(Issue #631) Impatience: Virtuous or Narcissistic?

“I am extraordinarily patient, provided I get my way in the end.”
~attributed to Margaret Thatcher~


Does it—impatience—reflect our times? An internet search immediately brings up thousands of choices on our screen. We can get overnight delivery,  listen now to a new podcast episode, or watch live some streamed events.

No need to wait. Get what we want even before we know we want it. If the download is a bit slow, we get impatient. And heaven forbid if the overnight delivery arrives an hour or two or (oh, no!) a day late.

Impatience. Is it a virtue?

Such as anticipating what the surgeon will tell you about a loved one’s operation went. Or waiting for the electrical power to be restored to your neighborhood. More importantly, we might move beyond impatience as we wait (and wait and wait) for social justice to be addressed and achieved. Sometimes, impatience might lead to effective and appropriate action to achieve a higher goal for the community.

Photo by Steve Piscitelli

Impatience. Is it narcissistic?

Too often, though, an act of impatience has less to do with urgency and more about our unrealistic (maybe even me-centered) expectations for the world.

* The slow car in front of us. (How dare she get in my why!)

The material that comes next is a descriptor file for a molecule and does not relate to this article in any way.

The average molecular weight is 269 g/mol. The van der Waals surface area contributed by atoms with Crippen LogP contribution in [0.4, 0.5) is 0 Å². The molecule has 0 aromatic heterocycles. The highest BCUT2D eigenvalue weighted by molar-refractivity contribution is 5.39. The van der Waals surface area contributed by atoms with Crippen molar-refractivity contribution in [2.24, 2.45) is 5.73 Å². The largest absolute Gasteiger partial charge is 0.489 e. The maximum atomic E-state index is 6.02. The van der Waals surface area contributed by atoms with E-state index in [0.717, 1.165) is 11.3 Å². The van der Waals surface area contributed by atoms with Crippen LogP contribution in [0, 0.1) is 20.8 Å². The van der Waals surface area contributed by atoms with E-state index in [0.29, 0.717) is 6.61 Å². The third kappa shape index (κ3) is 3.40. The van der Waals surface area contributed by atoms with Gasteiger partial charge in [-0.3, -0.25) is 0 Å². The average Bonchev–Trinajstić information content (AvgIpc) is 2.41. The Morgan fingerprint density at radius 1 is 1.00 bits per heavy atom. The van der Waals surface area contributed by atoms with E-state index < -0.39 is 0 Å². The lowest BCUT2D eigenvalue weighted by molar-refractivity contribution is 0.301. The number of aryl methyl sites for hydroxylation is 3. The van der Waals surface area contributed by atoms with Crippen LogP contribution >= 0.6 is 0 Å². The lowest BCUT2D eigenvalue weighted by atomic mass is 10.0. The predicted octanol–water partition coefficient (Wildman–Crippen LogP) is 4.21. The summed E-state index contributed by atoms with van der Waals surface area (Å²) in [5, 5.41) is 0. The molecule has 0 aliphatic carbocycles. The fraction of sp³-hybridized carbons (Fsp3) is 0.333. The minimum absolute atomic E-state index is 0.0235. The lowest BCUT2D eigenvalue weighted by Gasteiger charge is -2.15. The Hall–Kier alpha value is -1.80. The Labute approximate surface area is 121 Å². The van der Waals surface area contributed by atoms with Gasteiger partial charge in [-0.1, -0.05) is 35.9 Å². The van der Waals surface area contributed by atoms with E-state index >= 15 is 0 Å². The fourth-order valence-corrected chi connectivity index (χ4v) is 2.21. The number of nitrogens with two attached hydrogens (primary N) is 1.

* The long hold time for a customer service representative. (Idiots!)

* The delay in our weekly garbage pickup. (The city ignored me again!)

* The office meeting that tabled your idea until next month. (What a freaking waste of my time!)

In such instances, impatience is not necessarily a sign of superior expectations or elite standards or proof of superb discipline or work ethic. It can be a sign of expected privilege, insecurity, or lack of self-respect.

Such instances can derail collaboration, empathy, and goodwill.

Yes, impatience can move the needle for good. At other times, impatience might be a code word for unrealistic expectations at the present moment. We expend energy on negative reactions rather than positive responses. We hinder rather than help. We falter rather than persevere.

Video Recommendation for the Week.

This short video reminds us to believe in ourselves when we think what we want seems impossible to reach.


Make it a wonderful week and HTRB as needed.

You will find my latest book, Roxie Looks for Purpose Beyond the Biscuit, in
eBook ($2.99) and paperback ($9.99) format. Click 

My dog Roxie gets top billing on the author page for this work. Without her, there would be no story. Please, check out her blog.

And you can still order:

  • Community as a Safe Place to Land (2019, print and e-book). Available on Amazon. More information (including seven free podcast episodes that spotlight the seven core values highlighted in the book) at the above link.
  • Stories about Teaching: No Need to be an Island (2017, print and e-book)Available on Amazon. One college’s new faculty onboarding program used the scenarios in this book. Contact me if you and your team are interested in doing the same. The accompanying videos (see the link above) would serve to stimulate community-building conversations at the beginning of a meeting.

You can find my podcasts (all fifty episodes) here.

You will find more about me at www.stevepiscitelli.com.

©2022. Steve Piscitelli
The Growth and Resilience Network®
Atlantic Beach, Florida

About stevepiscitelli

Community Advocate-Author-Pet Therapy Team Member
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